Making of… Golden Forest

Concept for this Terragen 2 Tutorial

Terragen 2 tutorial on how to create a great looking scene in the simplest way possible using various tricks to keep the complications to a minimum. This Terragen 2 tutorial will take you through all the steps from concept to postwork I took to create the following image:

Golden Forest created with Terragen 2 tutorial

Software used

  • Terragen 2
  • Adobe Photoshop CS
  • Depth of Field Pro

First Step: Planning

First off you need an initial idea of what sort of image you are aiming for. You don’t need to have all the specifics in mind as I find it is a fairly organic process but the more focused you are the easier it is to make the proper choices in terms of complexity. For this scene my goal was simple, I want a forest, I want some fog, and I want some powerful and dynamic light.

Second Step: Adjust Your View

Now that I’ve defined my objective I need to decide on a camera field of view and an image orientation. I love the 16:10 aspect ratio so I locked my aspect ratio in the render tab to 1.6.

Since this is a forest scene and I don’t want to have any perspective issues (such as the trees converging towards the center of the image, I changed my Horizontal Field of View in the Render Camera node to 50. This will ensure that across the entire image the trees will be vertical.

Third Step: Build Your Terrain

Next step is to create some ground for your forest to be on as the default flat terrain just isn’t very interesting. I added a single fractal terrain for my landscape. The first time saving trick is here. I don’t plan on letting the viewer see the actual ground at all in this image so ground details matter very little. All I wanted was to build some slight hills so that the trees are not on a flat plane. From the default fractal terrain that was created I changed two parameters. I lowered the feature scale from 5000 to 2000 and I changed the displacement from 2000 to 150. From here I moved the camera around until I found a spot that would work well for the image. I lowered the camera down to around five meters above the ground.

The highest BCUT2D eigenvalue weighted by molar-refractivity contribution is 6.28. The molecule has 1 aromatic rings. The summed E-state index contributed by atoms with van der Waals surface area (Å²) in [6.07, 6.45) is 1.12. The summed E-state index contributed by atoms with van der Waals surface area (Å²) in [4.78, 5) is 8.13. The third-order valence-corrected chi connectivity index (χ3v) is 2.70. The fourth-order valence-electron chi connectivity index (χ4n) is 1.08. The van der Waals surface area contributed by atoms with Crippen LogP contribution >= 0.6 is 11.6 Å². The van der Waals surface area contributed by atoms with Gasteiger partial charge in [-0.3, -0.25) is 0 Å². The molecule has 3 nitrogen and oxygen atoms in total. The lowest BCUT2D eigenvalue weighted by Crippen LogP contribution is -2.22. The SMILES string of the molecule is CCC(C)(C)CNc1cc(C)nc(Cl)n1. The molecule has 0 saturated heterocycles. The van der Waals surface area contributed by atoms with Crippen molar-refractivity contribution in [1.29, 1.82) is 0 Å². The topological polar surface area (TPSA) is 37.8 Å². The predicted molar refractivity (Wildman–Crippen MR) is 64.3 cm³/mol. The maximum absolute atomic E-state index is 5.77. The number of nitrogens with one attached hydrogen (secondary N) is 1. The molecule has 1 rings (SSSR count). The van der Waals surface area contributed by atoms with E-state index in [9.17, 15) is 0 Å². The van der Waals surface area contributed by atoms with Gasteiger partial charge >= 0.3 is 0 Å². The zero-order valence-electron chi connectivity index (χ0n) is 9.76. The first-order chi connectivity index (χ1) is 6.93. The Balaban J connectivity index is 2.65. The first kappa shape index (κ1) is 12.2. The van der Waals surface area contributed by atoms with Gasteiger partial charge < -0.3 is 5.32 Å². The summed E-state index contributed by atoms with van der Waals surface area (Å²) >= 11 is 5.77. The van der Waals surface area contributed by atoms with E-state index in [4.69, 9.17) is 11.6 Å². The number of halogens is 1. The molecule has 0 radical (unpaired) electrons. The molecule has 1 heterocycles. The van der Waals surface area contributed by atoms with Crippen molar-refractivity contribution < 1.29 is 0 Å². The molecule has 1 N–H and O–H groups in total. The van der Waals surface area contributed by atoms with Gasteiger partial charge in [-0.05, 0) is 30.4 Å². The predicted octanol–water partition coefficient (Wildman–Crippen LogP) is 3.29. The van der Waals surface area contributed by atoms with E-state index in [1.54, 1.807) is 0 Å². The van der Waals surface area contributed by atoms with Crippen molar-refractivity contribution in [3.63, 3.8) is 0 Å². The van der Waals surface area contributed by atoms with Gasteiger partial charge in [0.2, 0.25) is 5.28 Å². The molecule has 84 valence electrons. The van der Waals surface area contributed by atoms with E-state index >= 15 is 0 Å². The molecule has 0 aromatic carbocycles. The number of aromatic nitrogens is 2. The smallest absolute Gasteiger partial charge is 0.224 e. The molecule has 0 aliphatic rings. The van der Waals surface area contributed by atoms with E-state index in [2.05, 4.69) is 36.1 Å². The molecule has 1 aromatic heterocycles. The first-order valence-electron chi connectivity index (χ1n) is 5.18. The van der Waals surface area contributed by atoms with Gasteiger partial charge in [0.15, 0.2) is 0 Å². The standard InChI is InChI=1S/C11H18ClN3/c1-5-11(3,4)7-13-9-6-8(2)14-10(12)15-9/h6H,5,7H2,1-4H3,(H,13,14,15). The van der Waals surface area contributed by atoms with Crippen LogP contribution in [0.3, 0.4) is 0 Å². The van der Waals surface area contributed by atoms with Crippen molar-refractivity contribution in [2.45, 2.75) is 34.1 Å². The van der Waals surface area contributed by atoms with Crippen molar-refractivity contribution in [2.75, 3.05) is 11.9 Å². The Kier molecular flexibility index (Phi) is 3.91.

Fourth Step: Surfacing

This is the best step of all and will take you no time to go through it. Since I plan on covering the entire visible area with vegetation, surfacing for the ground was left in the capable hands of the default Base Colours node.

Fifth Step: Vegetation Part One

I usually start with the biggest trees, so in this case I loaded one of each of Walli’s pine trees (Pine01_1, Pine01_2, Pine01small) and adjusted the area center and the area length a and b. For my plan of powerful lighting I know that I am not going to need to see very far in the distance and I don’t want much depth in the image so I choose my size to be 200 x 200. This will have the effect of your populations calculating very quickly and being fairly efficient with memory usage as the instances won’t be very high. I then switch to top view to move the population to be in the most efficient position possible. I want my trees to be fairly close together, but with enough space so that lots of light can still get through, so I change my spacing to be two meters. I then copy these setting to the other tree populations.

The standard distribution will make all these trees appear two meters apart from each other across the entire population bounding area in a fairly regular pattern. This is not what I want, so I need to create a distribution system. I create a surface layer and give it a name. Then I add this surface layer as a density shader in each population.

In the surface layer I change the coverage to 0.5 and the fractal breakup to 1 so that the distribution pattern is based on the fractal breakup node attached to the surface layer.

In the fractal breakup node I changed the feature and lead in scales to 10 and the smallest scale to 5. I increased the colour contrast to 0.75 and the colour offset to -0.25. I changed the noise pattern to Ridged perlin and changed the noise stretch to 5 in the x direction.